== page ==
Colocation data centers have been an option for more than two decades. But the surge in the demand for data processing, the high cost of in-house data centers, and the appearance of cloud providers has dramatically changed the market. Understanding the new dynamics of the market is important for both colocation providers and facility managers in enterprises that may be considering a move to a colo.
Today, colocation data centers remain an attractive choice for many enterprises. But finding the right colocation data center with the right services and price remains a complex task.
Businesses in sectors such as banking and finance have realized that running their own data centers is “not a good use of capital, because they aren’t data-center companies,” says John Hatem, executive vice president of design, construction, and operations at CyrusOne, which owns more than 40 data centers worldwide. The joke in his industry, he says, used to be that “our biggest competitor was the CIO” at companies where data storage was not the core business.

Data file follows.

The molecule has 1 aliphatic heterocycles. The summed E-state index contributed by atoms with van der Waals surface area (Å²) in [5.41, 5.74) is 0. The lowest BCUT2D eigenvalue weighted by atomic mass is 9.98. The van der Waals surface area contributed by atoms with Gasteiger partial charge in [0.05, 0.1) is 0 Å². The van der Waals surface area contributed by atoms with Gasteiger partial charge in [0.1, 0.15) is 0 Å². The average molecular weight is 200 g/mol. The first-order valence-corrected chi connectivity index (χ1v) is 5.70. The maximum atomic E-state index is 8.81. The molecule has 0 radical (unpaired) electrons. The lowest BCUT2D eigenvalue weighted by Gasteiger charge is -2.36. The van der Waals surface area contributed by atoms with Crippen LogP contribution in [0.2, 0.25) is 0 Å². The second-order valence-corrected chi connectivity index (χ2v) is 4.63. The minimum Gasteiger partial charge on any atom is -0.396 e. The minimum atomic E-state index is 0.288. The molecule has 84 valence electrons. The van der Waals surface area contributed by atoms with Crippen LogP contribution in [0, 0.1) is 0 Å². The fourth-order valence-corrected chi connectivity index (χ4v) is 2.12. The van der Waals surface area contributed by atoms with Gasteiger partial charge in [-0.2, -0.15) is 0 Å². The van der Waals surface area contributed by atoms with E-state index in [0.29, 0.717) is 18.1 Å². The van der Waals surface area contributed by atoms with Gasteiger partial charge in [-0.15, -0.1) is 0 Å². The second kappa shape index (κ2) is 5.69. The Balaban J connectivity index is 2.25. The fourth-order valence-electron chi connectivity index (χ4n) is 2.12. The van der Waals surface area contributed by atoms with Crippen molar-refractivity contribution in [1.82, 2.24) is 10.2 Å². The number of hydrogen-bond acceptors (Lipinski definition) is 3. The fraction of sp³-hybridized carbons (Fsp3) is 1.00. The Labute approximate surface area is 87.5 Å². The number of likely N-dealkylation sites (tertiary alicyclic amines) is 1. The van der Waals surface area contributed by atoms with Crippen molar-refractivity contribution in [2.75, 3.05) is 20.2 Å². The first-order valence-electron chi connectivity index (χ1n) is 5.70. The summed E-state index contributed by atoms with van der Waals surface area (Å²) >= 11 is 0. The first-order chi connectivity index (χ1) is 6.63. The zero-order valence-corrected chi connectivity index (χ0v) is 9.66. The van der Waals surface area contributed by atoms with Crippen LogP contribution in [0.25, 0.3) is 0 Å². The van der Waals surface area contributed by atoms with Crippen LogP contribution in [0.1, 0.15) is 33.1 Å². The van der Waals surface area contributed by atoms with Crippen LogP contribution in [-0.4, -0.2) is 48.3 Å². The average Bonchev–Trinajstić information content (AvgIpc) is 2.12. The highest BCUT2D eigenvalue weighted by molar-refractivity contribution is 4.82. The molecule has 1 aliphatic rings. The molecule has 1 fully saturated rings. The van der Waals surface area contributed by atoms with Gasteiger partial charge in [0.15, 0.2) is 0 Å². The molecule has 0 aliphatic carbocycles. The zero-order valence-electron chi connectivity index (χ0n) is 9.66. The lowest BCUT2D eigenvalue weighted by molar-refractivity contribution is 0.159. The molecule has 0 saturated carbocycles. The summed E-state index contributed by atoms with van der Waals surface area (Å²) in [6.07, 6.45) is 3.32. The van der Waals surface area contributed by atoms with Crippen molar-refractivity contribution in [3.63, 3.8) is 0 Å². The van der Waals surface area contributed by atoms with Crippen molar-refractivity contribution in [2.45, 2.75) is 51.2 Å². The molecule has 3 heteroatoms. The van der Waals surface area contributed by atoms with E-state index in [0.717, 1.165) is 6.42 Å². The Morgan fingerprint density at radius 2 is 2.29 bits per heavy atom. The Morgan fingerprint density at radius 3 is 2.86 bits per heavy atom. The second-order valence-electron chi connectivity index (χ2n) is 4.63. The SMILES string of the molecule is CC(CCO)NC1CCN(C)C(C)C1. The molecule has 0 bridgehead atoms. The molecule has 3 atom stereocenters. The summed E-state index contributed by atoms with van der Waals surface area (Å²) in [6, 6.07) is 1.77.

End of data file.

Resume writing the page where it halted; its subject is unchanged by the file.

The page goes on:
That’s good news for colos, which are growing rapidly. Hatem says his company is spending $1 billion this year on land and construction, “and there’s no end in sight.”
Another major colocation provider, RagingWire, currently manages 1.5 million square feet of space and is developing 3 million more square feet. “We’re building as fast as we can,” says Joe Goldsmith, chief revenue officer and senior vice president for RagingWire.